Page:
The United Kingdom the United Kingdom of Great Britain and Northern Ireland, sometimes referred to as Britain, is a sovereign country located off the north-western coast of the European mainland. The United Kingdom includes the island of Great Britain, the north-eastern part of the island of Ireland, many smaller islands. Northern Ireland is the only part of the United Kingdom that shares a land border with another sovereign state, the Republic of Ireland. Apart from this land border, the United Kingdom is surrounded by the Atlantic Ocean, with the North Sea to the east, the English Channel to the south and the Celtic Sea to the south-west, giving it the 12th-longest coastline in the world; the Irish Sea lies between Great Ireland. With an area of 242,500 square kilometres, the United Kingdom is the 78th-largest sovereign state in the world, it is the 22nd-most populous country, with an estimated 66.0 million inhabitants in 2017. The UK is constitutional monarchy; the current monarch is Queen Elizabeth II, who has reigned since 1952, making her the longest-serving current head of state.
The United Kingdom's capital and largest city is London, a global city and financial centre with an urban area population of 10.3 million. Other major urban areas in the UK include Greater Manchester, the West Midlands and West Yorkshire conurbations, Greater Glasgow and the Liverpool Built-up Area; the United Kingdom consists of four constituent countries: England, Scotland and Northern Ireland. Their capitals are London, Edinburgh and Belfast, respectively. Apart from England, the countries have their own devolved governments, each with varying powers, but such power is delegated by the Parliament of the United Kingdom, which may enact laws unilaterally altering or abolishing devolution; the nearby Isle of Man, Bailiwick of Guernsey and Bailiwick of Jersey are not part of the UK, being Crown dependencies with the British Government responsible for defence and international representation. The medieval conquest and subsequent annexation of Wales by the Kingdom of England, followed by the union between England and Scotland in 1707 to form the Kingdom of Great Britain, the union in 1801 of Great Britain with the Kingdom of Ireland created the United Kingdom of Great Britain and Ireland.
Five-sixths of Ireland seceded from the UK in 1922, leaving the present formulation of the United Kingdom of Great Britain and Northern Ireland. There are fourteen British Overseas Territories, the remnants of the British Empire which, at its height in the 1920s, encompassed a quarter of the world's land mass and was the largest empire in history. British influence can be observed in the language and political systems of many of its former colonies; the United Kingdom is a developed country and has the world's fifth-largest economy by nominal GDP and ninth-largest economy by purchasing power parity. It has a high-income economy and has a high Human Development Index rating, ranking 14th in the world, it was the world's first industrialised country and the world's foremost power during the 19th and early 20th centuries. The UK remains a great power, with considerable economic, military and political influence internationally, it is sixth in military expenditure in the world. It has been a permanent member of the United Nations Security Council since its first session in 1946.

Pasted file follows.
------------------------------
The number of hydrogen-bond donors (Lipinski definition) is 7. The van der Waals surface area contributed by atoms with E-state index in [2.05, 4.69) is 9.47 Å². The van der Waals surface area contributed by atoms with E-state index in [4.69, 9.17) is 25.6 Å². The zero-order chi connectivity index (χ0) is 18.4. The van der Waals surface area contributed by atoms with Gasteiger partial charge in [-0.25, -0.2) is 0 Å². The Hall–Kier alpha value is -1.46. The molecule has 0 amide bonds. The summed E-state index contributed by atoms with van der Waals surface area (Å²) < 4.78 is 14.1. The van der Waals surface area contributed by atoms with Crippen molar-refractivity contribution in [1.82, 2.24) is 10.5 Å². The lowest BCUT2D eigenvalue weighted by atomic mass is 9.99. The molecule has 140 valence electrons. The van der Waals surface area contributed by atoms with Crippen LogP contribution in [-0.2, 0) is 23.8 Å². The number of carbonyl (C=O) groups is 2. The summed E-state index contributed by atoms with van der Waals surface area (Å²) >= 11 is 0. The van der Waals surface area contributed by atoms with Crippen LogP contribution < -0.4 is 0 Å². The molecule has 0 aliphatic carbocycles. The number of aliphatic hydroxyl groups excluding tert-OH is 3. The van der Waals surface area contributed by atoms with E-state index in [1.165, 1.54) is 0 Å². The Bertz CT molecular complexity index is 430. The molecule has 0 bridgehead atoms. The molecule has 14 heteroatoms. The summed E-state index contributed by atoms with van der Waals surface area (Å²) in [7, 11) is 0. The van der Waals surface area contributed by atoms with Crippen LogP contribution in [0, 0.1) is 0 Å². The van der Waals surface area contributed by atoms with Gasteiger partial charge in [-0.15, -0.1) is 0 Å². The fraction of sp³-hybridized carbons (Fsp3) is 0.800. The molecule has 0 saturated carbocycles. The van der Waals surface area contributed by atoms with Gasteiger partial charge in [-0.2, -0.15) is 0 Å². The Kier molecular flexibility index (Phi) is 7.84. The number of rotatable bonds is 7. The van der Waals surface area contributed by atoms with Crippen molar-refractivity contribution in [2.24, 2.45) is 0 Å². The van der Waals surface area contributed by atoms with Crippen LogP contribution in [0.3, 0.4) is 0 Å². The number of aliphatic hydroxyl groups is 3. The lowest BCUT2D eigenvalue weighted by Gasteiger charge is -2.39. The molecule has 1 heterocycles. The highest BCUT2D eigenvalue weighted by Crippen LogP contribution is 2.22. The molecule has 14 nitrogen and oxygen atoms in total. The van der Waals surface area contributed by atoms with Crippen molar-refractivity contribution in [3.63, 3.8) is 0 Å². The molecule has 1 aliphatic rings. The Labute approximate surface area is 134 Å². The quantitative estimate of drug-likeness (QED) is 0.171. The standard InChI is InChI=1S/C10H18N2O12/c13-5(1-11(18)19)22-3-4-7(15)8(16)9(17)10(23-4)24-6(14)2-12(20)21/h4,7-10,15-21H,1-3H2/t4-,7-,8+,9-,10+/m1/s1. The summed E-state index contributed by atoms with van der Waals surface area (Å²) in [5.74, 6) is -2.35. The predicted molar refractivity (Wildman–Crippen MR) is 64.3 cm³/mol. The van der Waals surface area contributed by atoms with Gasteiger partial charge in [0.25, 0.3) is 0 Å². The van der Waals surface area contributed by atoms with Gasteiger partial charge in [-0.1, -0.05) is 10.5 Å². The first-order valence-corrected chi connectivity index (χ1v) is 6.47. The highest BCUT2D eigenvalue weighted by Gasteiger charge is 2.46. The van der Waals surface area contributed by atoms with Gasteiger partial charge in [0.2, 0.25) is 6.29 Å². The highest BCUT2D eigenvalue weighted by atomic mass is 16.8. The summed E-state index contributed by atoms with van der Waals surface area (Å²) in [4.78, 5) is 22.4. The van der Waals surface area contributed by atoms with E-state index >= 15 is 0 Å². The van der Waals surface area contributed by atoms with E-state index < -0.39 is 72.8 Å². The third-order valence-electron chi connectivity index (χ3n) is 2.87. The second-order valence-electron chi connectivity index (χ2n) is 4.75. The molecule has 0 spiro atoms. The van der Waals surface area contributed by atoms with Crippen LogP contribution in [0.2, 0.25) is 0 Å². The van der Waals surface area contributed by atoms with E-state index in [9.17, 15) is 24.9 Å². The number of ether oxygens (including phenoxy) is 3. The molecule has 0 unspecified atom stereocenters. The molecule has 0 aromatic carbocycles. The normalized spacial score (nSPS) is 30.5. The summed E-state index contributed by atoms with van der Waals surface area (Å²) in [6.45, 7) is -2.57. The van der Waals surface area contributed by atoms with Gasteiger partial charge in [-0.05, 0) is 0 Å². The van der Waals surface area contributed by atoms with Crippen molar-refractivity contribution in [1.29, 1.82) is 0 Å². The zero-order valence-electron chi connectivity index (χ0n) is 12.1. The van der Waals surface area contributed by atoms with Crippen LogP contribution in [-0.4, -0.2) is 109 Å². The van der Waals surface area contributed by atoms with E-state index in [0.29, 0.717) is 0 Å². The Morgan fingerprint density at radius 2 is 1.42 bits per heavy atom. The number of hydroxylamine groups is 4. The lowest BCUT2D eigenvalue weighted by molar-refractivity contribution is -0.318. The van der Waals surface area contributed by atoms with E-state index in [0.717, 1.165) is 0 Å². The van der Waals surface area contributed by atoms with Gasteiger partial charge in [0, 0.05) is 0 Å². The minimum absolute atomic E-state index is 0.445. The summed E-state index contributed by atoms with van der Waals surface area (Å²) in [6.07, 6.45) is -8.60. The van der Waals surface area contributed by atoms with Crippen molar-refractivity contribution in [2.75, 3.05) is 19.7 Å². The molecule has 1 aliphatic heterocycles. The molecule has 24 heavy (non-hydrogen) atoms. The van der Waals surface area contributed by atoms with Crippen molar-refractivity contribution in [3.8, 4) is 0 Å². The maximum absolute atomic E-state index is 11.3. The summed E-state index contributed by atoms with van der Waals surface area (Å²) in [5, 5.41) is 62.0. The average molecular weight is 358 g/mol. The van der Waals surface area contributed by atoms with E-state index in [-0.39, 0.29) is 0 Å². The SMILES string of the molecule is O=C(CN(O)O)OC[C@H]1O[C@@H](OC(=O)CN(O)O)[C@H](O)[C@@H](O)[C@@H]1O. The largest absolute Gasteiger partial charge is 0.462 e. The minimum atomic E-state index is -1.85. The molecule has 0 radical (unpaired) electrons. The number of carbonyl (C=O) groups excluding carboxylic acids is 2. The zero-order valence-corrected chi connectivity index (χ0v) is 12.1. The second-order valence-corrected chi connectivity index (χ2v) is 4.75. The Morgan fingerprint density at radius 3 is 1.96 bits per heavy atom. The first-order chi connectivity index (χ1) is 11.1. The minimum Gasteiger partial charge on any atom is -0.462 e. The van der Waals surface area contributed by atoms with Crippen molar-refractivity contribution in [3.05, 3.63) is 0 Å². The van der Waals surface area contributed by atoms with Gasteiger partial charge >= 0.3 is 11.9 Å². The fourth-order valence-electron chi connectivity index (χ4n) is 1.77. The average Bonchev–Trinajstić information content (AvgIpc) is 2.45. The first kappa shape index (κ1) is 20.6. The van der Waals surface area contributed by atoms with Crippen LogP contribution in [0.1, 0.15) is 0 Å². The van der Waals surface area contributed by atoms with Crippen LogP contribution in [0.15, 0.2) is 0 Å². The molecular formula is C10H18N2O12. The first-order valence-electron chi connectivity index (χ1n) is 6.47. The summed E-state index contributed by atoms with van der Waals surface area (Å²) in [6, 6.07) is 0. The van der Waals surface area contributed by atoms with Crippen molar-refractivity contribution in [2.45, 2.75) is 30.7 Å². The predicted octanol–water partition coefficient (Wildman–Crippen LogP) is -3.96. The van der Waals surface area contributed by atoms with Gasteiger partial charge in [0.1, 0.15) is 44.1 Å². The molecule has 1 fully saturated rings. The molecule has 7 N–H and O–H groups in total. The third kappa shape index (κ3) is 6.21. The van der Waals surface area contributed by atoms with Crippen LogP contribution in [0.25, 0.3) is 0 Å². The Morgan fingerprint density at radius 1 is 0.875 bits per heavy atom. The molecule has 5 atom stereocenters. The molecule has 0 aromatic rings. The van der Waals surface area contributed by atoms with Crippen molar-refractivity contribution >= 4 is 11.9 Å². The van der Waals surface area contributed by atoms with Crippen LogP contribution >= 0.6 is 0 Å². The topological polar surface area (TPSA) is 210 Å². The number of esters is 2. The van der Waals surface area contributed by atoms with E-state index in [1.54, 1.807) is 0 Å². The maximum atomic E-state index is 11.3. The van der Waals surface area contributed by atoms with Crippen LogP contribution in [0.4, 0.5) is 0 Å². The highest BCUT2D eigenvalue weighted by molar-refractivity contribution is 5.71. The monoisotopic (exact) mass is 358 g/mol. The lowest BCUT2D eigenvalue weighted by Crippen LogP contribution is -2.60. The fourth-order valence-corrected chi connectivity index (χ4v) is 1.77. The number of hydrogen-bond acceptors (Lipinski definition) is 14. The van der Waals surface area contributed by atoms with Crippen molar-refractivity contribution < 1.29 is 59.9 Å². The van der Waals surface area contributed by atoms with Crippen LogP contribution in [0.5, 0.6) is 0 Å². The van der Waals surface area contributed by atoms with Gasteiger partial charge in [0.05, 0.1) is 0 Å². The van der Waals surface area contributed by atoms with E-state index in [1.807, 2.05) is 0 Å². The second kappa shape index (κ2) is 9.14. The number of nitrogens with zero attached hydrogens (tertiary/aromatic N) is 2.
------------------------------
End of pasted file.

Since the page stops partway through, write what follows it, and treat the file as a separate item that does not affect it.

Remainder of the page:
It has been a leading member state of the European Union and its predecessor, the European Economic Community, since 1973. The United Kingdom is a member of the Commonwealth of Nations, the Council of Europe, the G7, the G20, NATO, the Organisation for Economic Co-operation and Development and the World Trade Organization; the 1707 Acts of Union declared that the kingdoms of England and Scotland were "United into One Kingdom by the Name of Great Britain". The term "United Kingdom" has been used as a description for the former kingdom of Great Britain, although its official name from 1707 to 1800 was "Great Britain"; the Acts of Union 1800 united the kingdom of Great Britain and the kingdom of Ireland in 1801, forming the United Kingdom of Great Britain and Ireland. Following the partition of Ireland and the independence of the Irish Free State in 1922, which left Northern Ireland as the only part of the island of Ireland within the United Kingdom, the name was changed to the "United Kingdom of Great Britain and Northern Ireland".
Although the United Kingdom is a sovereign country, Scotland and Northern Ireland are widely referred to as countries. The UK Prime Minister's website has used the phrase "countries within a country" to describe the United Kingdom; some statistical summaries, such as those for the twelve NUTS 1 regions of the United Kingdom refer to Scotland and Northern Ireland as "regions". Northern Ireland is referred to as a "province". With regard to Northern Ireland, the descriptive name used "can be controversial, with the choice revealing one's political preferences"; the term "Great Britain" conventionally refers to the island of Great Britain, or politically to England and Wales in combination. However, it is sometimes used as a loose synonym for the United Kingdom as a whole; the term "Britain" is used both as a synonym for Great Britain, as a synonym for the United Kingdom. Usage is mixed, with the BBC preferring to use Britain as shorthand only for Great Britain and the UK Government, while accepting that both terms refer to the United K